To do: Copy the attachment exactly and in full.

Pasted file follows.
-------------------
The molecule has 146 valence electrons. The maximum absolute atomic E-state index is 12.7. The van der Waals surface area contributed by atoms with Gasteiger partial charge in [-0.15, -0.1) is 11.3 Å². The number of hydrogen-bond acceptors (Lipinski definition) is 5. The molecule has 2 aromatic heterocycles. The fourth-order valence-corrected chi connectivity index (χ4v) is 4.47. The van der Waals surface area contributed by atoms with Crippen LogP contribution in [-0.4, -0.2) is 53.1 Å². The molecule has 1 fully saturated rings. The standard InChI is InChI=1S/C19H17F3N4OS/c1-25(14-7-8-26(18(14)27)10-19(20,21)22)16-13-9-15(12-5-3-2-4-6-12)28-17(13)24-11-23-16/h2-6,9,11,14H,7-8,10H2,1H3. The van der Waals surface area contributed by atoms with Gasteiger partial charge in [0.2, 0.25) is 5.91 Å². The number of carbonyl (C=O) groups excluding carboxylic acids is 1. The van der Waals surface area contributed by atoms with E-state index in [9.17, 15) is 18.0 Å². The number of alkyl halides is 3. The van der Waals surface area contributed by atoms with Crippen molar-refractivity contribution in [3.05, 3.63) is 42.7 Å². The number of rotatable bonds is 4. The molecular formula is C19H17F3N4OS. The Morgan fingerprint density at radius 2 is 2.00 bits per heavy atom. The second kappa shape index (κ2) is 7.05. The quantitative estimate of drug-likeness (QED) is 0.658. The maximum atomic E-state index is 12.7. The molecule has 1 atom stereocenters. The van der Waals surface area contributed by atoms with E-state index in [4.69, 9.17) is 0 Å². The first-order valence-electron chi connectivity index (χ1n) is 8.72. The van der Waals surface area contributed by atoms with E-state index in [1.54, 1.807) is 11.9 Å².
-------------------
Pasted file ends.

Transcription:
The molecule has 146 valence electrons. The maximum absolute atomic E-state index is 12.7. The van der Waals surface area contributed by atoms with Gasteiger partial charge in [-0.15, -0.1) is 11.3 Å². The number of hydrogen-bond acceptors (Lipinski definition) is 5. The molecule has 2 aromatic heterocycles. The fourth-order valence-corrected chi connectivity index (χ4v) is 4.47. The van der Waals surface area contributed by atoms with Crippen LogP contribution in [-0.4, -0.2) is 53.1 Å². The molecule has 1 fully saturated rings. The standard InChI is InChI=1S/C19H17F3N4OS/c1-25(14-7-8-26(18(14)27)10-19(20,21)22)16-13-9-15(12-5-3-2-4-6-12)28-17(13)24-11-23-16/h2-6,9,11,14H,7-8,10H2,1H3. The van der Waals surface area contributed by atoms with Gasteiger partial charge in [0.2, 0.25) is 5.91 Å². The number of carbonyl (C=O) groups excluding carboxylic acids is 1. The van der Waals surface area contributed by atoms with E-state index in [9.17, 15) is 18.0 Å². The number of alkyl halides is 3. The van der Waals surface area contributed by atoms with Crippen molar-refractivity contribution in [3.05, 3.63) is 42.7 Å². The number of rotatable bonds is 4. The molecular formula is C19H17F3N4OS. The Morgan fingerprint density at radius 2 is 2.00 bits per heavy atom. The second kappa shape index (κ2) is 7.05. The quantitative estimate of drug-likeness (QED) is 0.658. The maximum atomic E-state index is 12.7. The molecule has 1 atom stereocenters. The van der Waals surface area contributed by atoms with E-state index in [4.69, 9.17) is 0 Å². The first-order valence-electron chi connectivity index (χ1n) is 8.72. The van der Waals surface area contributed by atoms with E-state index in [1.54, 1.807) is 11.9 Å².